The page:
The D Brief: Ukraine requests NATO entry; US, Iran talk, indirectly; Army wants Arctic cars; Open Skies planes, mothballed; And a bit more…

Ukraine: Give us a path into NATO. President Volodymyr Zelenskiy upped the pressure on Western leaders on Tuesday, asking NATO “to lay out a path for Ukraine to join the Western military alliance, after days in which Russia has massed troops near the conflict-hit Donbass region,” Reuters reports.

Predictably: “Zelenskiy’s comments drew an immediate rebuke from Moscow, which said Kyiv’s approach to NATO could further inflame the situation in Donbass, where violence has increased in recent days.” Read on, here.

Catch up on Russia's military maneuvers, and how they’re being received, in this piece by Defense One’s Patrick Tucker.

Russia continues to expand its Arctic bases. CNN maps the progress over the past few years, here.

Putin signs law allowing himself to keep office until 2036. Monday’s formality ends a year of setup in which the Russian legislature crafted a bill that forbids any leader from serving more than two terms, not counting any terms already or currently being served, like Putin’s three-and-part-of-a-fourth. The law also grants him immunity from prosecution, the Guardian reports.

Russia is slowing Twitter traffic into the country because Twitter is not deleting things fast enough, Reuters reports. Roskomnadzor, Russia’s communications regulator, “said that on average, Twitter was removing illegal content within 81 hours of receiving a request. That is still much longer than the 24 hours demanded in law...Moscow has traditionally taken a more hands-off role in policing the internet than neighbouring China. But as friction has grown this year over the arrest and jailing of Kremlin critic Alexei Navalny, it has signalled a tougher line.” Read on.

From Defense One

Putin Ups Efforts to Intimidate Ukraine and Its Allies // Patrick Tucker: But experts say the mass mobilization does not suggest an imminent offensive.

US Army Wants Face Recognition at Base Gates // Aaron Boyd, Nextgov: It's seeking a camera that can do the job through a rainy windshield at night.

The Pandemic's Tornado Phase // Alexis C. Madrigal, The Atlantic: Some communities won’t see the storm, others will be well fortified against disaster, and the most at-risk places will be crushed.

DOD Workers Want to Keep Teleworking, Despite Early Hiccups, Survey Finds // Mila Jasper, Nextgov: The DoD Inspector General surveyed more than 56,000 employees about telework during the pandemic.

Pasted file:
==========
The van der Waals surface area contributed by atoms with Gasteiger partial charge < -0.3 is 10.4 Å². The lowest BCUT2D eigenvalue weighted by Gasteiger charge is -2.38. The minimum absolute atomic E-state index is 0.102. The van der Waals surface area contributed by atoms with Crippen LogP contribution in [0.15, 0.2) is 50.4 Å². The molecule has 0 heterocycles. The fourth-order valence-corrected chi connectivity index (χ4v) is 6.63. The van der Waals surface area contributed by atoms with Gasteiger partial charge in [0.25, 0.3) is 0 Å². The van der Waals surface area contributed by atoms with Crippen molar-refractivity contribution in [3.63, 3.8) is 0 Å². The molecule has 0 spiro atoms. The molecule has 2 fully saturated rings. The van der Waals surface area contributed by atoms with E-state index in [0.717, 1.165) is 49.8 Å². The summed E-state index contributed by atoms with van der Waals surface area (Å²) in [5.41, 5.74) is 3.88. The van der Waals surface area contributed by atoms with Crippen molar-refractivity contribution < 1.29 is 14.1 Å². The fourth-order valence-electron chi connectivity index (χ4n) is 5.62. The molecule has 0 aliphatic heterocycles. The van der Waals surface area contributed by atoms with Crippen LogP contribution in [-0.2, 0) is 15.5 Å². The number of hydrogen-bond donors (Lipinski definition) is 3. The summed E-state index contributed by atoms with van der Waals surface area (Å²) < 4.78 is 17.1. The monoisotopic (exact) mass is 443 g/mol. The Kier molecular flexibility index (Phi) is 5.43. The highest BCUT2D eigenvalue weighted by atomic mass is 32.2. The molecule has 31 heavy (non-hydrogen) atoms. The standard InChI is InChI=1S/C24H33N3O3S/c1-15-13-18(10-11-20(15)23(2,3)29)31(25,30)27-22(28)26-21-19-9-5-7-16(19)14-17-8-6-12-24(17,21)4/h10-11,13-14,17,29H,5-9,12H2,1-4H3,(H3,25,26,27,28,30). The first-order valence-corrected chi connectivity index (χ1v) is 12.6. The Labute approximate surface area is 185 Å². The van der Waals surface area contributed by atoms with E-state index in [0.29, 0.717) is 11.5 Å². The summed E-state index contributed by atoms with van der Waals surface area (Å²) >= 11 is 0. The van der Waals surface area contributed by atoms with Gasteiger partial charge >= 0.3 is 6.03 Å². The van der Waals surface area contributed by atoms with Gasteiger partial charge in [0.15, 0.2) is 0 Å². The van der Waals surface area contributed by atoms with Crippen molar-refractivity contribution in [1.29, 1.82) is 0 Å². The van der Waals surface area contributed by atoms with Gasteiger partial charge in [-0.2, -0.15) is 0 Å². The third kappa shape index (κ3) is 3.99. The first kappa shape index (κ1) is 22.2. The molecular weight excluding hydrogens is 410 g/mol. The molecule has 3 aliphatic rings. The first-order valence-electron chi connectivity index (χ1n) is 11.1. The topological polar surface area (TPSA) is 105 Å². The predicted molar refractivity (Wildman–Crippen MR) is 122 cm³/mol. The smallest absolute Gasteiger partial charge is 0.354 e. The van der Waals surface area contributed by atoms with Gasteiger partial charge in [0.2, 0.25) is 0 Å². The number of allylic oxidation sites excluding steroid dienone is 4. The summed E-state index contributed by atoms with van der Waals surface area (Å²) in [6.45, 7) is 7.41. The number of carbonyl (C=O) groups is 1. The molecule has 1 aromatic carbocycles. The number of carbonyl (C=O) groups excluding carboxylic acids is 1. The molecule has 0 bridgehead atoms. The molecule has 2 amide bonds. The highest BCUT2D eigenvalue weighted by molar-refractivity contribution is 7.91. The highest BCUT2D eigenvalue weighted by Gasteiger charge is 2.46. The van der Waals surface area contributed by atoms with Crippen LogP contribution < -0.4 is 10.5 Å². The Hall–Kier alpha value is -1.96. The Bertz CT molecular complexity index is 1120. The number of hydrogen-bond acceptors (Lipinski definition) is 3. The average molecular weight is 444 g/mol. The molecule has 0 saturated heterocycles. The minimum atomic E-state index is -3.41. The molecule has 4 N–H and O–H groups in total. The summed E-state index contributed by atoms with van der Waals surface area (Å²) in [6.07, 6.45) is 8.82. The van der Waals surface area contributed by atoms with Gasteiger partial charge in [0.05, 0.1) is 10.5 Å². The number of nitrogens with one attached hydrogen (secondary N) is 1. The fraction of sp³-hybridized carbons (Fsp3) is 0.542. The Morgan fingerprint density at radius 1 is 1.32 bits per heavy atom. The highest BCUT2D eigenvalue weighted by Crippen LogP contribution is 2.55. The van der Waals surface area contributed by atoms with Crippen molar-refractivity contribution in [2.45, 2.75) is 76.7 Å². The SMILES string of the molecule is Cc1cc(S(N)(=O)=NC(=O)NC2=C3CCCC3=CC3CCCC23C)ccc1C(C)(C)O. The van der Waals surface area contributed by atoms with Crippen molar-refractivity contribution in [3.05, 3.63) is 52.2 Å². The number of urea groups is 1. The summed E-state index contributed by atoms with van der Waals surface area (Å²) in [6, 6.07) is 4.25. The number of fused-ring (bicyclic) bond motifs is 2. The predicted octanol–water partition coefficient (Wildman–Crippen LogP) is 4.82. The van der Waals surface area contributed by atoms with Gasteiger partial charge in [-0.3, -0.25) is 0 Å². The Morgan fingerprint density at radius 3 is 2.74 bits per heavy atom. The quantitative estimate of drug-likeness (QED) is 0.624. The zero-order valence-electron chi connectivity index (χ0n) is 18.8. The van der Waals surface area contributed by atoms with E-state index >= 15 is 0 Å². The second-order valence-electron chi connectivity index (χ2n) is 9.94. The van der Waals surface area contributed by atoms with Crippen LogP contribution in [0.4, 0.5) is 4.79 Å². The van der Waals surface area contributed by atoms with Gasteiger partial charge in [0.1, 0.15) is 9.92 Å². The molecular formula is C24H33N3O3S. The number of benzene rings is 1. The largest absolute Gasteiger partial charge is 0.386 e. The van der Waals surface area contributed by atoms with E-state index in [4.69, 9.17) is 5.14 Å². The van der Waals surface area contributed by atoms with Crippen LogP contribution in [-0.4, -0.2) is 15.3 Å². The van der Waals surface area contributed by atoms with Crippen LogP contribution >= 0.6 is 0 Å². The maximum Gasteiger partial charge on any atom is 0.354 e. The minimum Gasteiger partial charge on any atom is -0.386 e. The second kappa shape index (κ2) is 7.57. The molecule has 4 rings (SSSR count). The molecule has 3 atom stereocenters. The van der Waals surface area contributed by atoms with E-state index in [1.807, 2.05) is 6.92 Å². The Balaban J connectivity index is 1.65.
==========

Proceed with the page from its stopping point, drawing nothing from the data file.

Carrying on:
Welcome to this Tuesday edition of The D Brief from Bradley Peniston with Kevin Baron. And if you’re not already subscribed to The D Brief, you can do that here.

U.S., Iran holding first “indirect talks” on returning to nuke deal. The European Union is hosting meetings aimed at producing agreements on how both countries might return to compliance with the deal, ABC News reports.

Pre-talk maneuvering: Iranian foreign minister Mohammad Javad Zarif recently tweeted that the sanctions imposed by then-President Trump, who pulled the United States out of the deal, are illegal and that they must be removed before Iran changes its nuclear activities. But Robert Malley, who will help represent the U.S. in the talks, says, “It’s not going to work that way.” In an interview with NPR, Malley said Zarif’s stance would mean Iran is “not serious" about rejoining the deal.

Still, as the Wall Street Journal puts it, “President Trump’s withdrawal from the nuclear deal in 2018 and the nearly three years of sanctions that followed, crushing Iran’s economy, have deepened Tehran’s wariness of American promises. The U.S. killing of Iranian Maj. Gen. Qassem Soleimani last year heightened that mistrust.”

After the U.S. pullout, Iran resumed various nuclear activities. Here’s a primer (from last year) on “breakout time.”

Pentagon, State Department back Jordan’s king. Just days after what was characterized as a coup attempt by a Jordanian prince, the family claims all is well, including with the aggrieved prince. “It should have remained a family matter,” a mediator told the WSJ, calling the whole thing a “regrettable incident was the result of the clumsy actions of a senior security official and misrepresentation by a government official.”